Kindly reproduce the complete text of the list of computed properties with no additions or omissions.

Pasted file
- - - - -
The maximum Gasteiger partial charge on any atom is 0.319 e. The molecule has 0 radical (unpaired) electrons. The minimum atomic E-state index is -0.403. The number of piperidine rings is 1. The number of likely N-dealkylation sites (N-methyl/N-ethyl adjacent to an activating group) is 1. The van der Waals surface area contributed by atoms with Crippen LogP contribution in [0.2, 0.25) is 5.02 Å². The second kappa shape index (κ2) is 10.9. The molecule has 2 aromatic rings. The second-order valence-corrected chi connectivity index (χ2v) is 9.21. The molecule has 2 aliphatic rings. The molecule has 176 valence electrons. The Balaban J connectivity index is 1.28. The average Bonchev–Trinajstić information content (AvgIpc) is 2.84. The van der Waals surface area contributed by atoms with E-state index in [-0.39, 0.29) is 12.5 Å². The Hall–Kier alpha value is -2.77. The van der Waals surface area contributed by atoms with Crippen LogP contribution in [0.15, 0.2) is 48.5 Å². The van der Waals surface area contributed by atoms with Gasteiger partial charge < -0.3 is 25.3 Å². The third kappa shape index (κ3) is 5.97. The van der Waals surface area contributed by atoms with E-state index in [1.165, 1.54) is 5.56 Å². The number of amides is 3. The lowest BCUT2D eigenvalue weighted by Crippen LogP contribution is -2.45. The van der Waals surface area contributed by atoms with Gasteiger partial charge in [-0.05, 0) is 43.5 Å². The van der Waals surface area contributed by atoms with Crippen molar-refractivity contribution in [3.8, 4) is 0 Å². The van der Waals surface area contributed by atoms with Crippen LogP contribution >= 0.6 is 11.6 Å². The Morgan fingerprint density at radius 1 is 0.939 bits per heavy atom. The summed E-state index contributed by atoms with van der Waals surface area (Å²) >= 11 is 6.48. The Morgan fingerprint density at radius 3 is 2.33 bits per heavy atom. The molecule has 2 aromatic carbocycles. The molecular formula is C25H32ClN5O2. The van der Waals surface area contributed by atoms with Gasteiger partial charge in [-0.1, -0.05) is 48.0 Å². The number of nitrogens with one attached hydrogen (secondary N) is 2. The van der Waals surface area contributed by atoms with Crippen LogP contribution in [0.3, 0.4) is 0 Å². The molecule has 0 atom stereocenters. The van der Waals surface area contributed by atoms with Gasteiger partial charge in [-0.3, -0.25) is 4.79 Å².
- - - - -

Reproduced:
The maximum Gasteiger partial charge on any atom is 0.319 e. The molecule has 0 radical (unpaired) electrons. The minimum atomic E-state index is -0.403. The number of piperidine rings is 1. The number of likely N-dealkylation sites (N-methyl/N-ethyl adjacent to an activating group) is 1. The van der Waals surface area contributed by atoms with Crippen LogP contribution in [0.2, 0.25) is 5.02 Å². The second kappa shape index (κ2) is 10.9. The molecule has 2 aromatic rings. The second-order valence-corrected chi connectivity index (χ2v) is 9.21. The molecule has 2 aliphatic rings. The molecule has 176 valence electrons. The Balaban J connectivity index is 1.28. The average Bonchev–Trinajstić information content (AvgIpc) is 2.84. The van der Waals surface area contributed by atoms with E-state index in [-0.39, 0.29) is 12.5 Å². The Hall–Kier alpha value is -2.77. The van der Waals surface area contributed by atoms with Crippen LogP contribution in [0.15, 0.2) is 48.5 Å². The van der Waals surface area contributed by atoms with Gasteiger partial charge < -0.3 is 25.3 Å². The third kappa shape index (κ3) is 5.97. The van der Waals surface area contributed by atoms with E-state index in [1.165, 1.54) is 5.56 Å². The number of amides is 3. The lowest BCUT2D eigenvalue weighted by Crippen LogP contribution is -2.45. The van der Waals surface area contributed by atoms with Gasteiger partial charge in [-0.05, 0) is 43.5 Å². The van der Waals surface area contributed by atoms with Crippen molar-refractivity contribution in [3.8, 4) is 0 Å². The van der Waals surface area contributed by atoms with Crippen LogP contribution >= 0.6 is 11.6 Å². The Morgan fingerprint density at radius 1 is 0.939 bits per heavy atom. The summed E-state index contributed by atoms with van der Waals surface area (Å²) >= 11 is 6.48. The Morgan fingerprint density at radius 3 is 2.33 bits per heavy atom. The molecule has 2 aromatic carbocycles. The molecular formula is C25H32ClN5O2. The van der Waals surface area contributed by atoms with Gasteiger partial charge in [-0.1, -0.05) is 48.0 Å². The number of nitrogens with one attached hydrogen (secondary N) is 2. The van der Waals surface area contributed by atoms with Crippen LogP contribution in [0.3, 0.4) is 0 Å². The molecule has 0 atom stereocenters. The van der Waals surface area contributed by atoms with Gasteiger partial charge in [-0.3, -0.25) is 4.79 Å².